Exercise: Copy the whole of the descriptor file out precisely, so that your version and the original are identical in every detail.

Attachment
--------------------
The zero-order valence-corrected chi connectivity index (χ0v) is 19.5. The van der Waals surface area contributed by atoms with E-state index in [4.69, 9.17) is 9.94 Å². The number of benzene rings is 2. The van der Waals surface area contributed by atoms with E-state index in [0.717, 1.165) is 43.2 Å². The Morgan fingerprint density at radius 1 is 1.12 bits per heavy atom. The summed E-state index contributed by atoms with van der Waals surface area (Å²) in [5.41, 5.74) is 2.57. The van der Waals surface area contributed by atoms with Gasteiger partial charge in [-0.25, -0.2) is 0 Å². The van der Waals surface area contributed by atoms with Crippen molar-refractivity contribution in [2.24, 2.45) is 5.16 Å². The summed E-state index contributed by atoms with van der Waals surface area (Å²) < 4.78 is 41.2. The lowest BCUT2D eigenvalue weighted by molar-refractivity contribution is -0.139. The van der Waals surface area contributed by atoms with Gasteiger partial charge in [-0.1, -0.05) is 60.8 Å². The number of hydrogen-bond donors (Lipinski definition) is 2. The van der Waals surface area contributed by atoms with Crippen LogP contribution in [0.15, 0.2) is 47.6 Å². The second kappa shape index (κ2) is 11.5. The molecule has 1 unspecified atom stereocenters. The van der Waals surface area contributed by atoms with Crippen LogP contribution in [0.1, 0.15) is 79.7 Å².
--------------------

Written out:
The zero-order valence-corrected chi connectivity index (χ0v) is 19.5. The van der Waals surface area contributed by atoms with E-state index in [4.69, 9.17) is 9.94 Å². The number of benzene rings is 2. The van der Waals surface area contributed by atoms with E-state index in [0.717, 1.165) is 43.2 Å². The Morgan fingerprint density at radius 1 is 1.12 bits per heavy atom. The summed E-state index contributed by atoms with van der Waals surface area (Å²) in [5.41, 5.74) is 2.57. The van der Waals surface area contributed by atoms with Gasteiger partial charge in [-0.25, -0.2) is 0 Å². The van der Waals surface area contributed by atoms with Crippen molar-refractivity contribution in [2.24, 2.45) is 5.16 Å². The summed E-state index contributed by atoms with van der Waals surface area (Å²) < 4.78 is 41.2. The lowest BCUT2D eigenvalue weighted by molar-refractivity contribution is -0.139. The van der Waals surface area contributed by atoms with Gasteiger partial charge in [-0.1, -0.05) is 60.8 Å². The number of hydrogen-bond donors (Lipinski definition) is 2. The van der Waals surface area contributed by atoms with Crippen LogP contribution in [0.15, 0.2) is 47.6 Å². The second kappa shape index (κ2) is 11.5. The molecule has 1 unspecified atom stereocenters. The van der Waals surface area contributed by atoms with Crippen LogP contribution in [0.1, 0.15) is 79.7 Å².